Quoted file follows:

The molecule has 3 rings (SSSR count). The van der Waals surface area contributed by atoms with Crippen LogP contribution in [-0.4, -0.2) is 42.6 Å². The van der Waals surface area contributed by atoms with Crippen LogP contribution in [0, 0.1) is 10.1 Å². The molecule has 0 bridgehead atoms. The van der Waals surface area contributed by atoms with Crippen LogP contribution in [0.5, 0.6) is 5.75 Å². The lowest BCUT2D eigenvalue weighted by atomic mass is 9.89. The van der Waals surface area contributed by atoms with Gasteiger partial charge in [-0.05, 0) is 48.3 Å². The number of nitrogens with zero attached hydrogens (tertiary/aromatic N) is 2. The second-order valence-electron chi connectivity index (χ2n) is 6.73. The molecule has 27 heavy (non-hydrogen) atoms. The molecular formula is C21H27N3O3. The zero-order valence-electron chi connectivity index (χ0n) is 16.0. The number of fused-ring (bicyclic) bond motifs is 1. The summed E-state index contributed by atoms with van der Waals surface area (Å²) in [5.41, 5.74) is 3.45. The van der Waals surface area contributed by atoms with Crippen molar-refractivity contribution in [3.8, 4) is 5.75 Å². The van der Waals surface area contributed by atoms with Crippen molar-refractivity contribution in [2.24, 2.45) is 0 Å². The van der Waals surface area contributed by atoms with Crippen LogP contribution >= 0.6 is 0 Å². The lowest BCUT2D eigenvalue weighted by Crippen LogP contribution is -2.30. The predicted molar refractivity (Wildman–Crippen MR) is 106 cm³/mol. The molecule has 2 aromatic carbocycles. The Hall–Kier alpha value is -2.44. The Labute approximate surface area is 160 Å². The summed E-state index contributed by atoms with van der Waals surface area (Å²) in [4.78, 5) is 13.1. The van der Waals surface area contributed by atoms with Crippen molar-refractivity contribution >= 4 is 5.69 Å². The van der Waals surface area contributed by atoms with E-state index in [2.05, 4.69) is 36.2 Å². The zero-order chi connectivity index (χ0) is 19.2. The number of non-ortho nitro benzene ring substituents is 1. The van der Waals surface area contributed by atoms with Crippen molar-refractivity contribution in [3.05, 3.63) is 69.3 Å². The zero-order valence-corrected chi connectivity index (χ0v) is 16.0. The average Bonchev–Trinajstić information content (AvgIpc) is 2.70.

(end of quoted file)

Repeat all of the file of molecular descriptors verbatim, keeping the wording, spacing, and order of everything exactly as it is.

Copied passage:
The molecule has 3 rings (SSSR count). The van der Waals surface area contributed by atoms with Crippen LogP contribution in [-0.4, -0.2) is 42.6 Å². The van der Waals surface area contributed by atoms with Crippen LogP contribution in [0, 0.1) is 10.1 Å². The molecule has 0 bridgehead atoms. The van der Waals surface area contributed by atoms with Crippen LogP contribution in [0.5, 0.6) is 5.75 Å². The lowest BCUT2D eigenvalue weighted by atomic mass is 9.89. The van der Waals surface area contributed by atoms with Gasteiger partial charge in [-0.05, 0) is 48.3 Å². The number of nitrogens with zero attached hydrogens (tertiary/aromatic N) is 2. The second-order valence-electron chi connectivity index (χ2n) is 6.73. The molecule has 27 heavy (non-hydrogen) atoms. The molecular formula is C21H27N3O3. The zero-order valence-electron chi connectivity index (χ0n) is 16.0. The number of fused-ring (bicyclic) bond motifs is 1. The summed E-state index contributed by atoms with van der Waals surface area (Å²) in [5.41, 5.74) is 3.45. The van der Waals surface area contributed by atoms with Crippen molar-refractivity contribution in [3.8, 4) is 5.75 Å². The van der Waals surface area contributed by atoms with Crippen molar-refractivity contribution in [2.24, 2.45) is 0 Å². The van der Waals surface area contributed by atoms with Crippen LogP contribution >= 0.6 is 0 Å². The lowest BCUT2D eigenvalue weighted by Crippen LogP contribution is -2.30. The predicted molar refractivity (Wildman–Crippen MR) is 106 cm³/mol. The molecule has 2 aromatic carbocycles. The Hall–Kier alpha value is -2.44. The Labute approximate surface area is 160 Å². The summed E-state index contributed by atoms with van der Waals surface area (Å²) in [4.78, 5) is 13.1. The van der Waals surface area contributed by atoms with Crippen molar-refractivity contribution >= 4 is 5.69 Å². The van der Waals surface area contributed by atoms with E-state index in [2.05, 4.69) is 36.2 Å². The zero-order chi connectivity index (χ0) is 19.2. The number of non-ortho nitro benzene ring substituents is 1. The van der Waals surface area contributed by atoms with Crippen molar-refractivity contribution in [3.05, 3.63) is 69.3 Å². The zero-order valence-corrected chi connectivity index (χ0v) is 16.0. The average Bonchev–Trinajstić information content (AvgIpc) is 2.70.